"We must come together to stop this misguided proposal," said Rich Lucas, Sales Professional & Viking Yachts brand manager. "Just imagine yourself trying to run out to Hudson Canyon to fish and you can only go 8 knots. It's unbelievable what they're trying to do without any guidance, or even conversation with the marine industry."
At the end of July, the National Oceanic & Atmospheric Administration (NOAA), proposed a change to the North Atlantic Right Whale vessel speed rule which currently limits boats over 65-feet to a maximum speed of 10 knots, in certain areas, during certain times of the year.
The new proposal will greatly expand those speed limit areas, but it will also now include vessels between 35 and 65 feet. "Many of our customers head south to Florida after November 1st for the winter boating season, and then head back up North in May," continued Rich. "The new speed rule will impact everyone who makes that trip going down and coming back."
SI Yachts, and the entire marine industry, is asking for your support. Simply go to the Federal Register Website before October 31st and submit a comment. The IGFA (International Game Fish Association) has created a sample comment you can simply copy and paste into the Federal Register Form. You can find that pre-written comment here.
(Below: An image showing the proposed areas where boats over 35-feet can only go 10 knots.)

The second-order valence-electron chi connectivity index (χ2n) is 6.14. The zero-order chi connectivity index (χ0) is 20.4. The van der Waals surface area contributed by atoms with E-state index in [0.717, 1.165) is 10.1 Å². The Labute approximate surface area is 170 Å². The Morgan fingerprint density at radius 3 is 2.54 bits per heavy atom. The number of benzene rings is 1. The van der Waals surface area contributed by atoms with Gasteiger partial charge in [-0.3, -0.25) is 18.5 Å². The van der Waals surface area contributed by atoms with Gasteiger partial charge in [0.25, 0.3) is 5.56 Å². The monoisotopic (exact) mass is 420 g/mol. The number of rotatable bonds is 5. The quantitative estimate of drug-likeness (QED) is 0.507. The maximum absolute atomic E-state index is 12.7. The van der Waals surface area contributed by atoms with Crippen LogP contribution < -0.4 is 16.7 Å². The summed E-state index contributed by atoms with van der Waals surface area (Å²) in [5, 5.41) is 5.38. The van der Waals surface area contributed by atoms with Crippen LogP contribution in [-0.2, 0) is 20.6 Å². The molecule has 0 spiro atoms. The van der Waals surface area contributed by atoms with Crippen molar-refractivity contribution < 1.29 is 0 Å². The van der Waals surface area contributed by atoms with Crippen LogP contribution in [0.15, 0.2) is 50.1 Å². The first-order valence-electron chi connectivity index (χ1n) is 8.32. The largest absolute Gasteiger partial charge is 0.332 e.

Viking Yachts President Patrick Healey, along with John DePersenaire, Director of Government Affairs & Sustainability, released a joint statement regarding the proposed changes by the NOAA.
“The proposed rule, as written, would be the most consequential maritime regulation that we have ever seen imposed on the recreational boating and fishing sector,” says John DePersenaire. “It will affect not only boat owners but marinas, tackle shops, charter boat operators – basically all maritime-related businesses on the Atlantic Coast.”
Adds Pat Healey: “This would be a devastating regulatory mandate. Right whale vessel strikes have just not been an issue for our industry. This is a classic example of government overreach.”
"In our 58-year history, with more than 5,000 boats delivered, we have never had a report of our boats having an encounter with a right whale,” he continued. “And we would know because it would cause significant damage that would be repairable only by us.”
“The bottom line is this is far too consequential of an issue for it to be developed and implemented unilaterally with no meaningful input from our industry or the public,” adds DePersenaire. “Many of these impacts could have been eliminated or significantly reduced – while still reducing risks of vessel strikes – by working with fishermen and boaters.”
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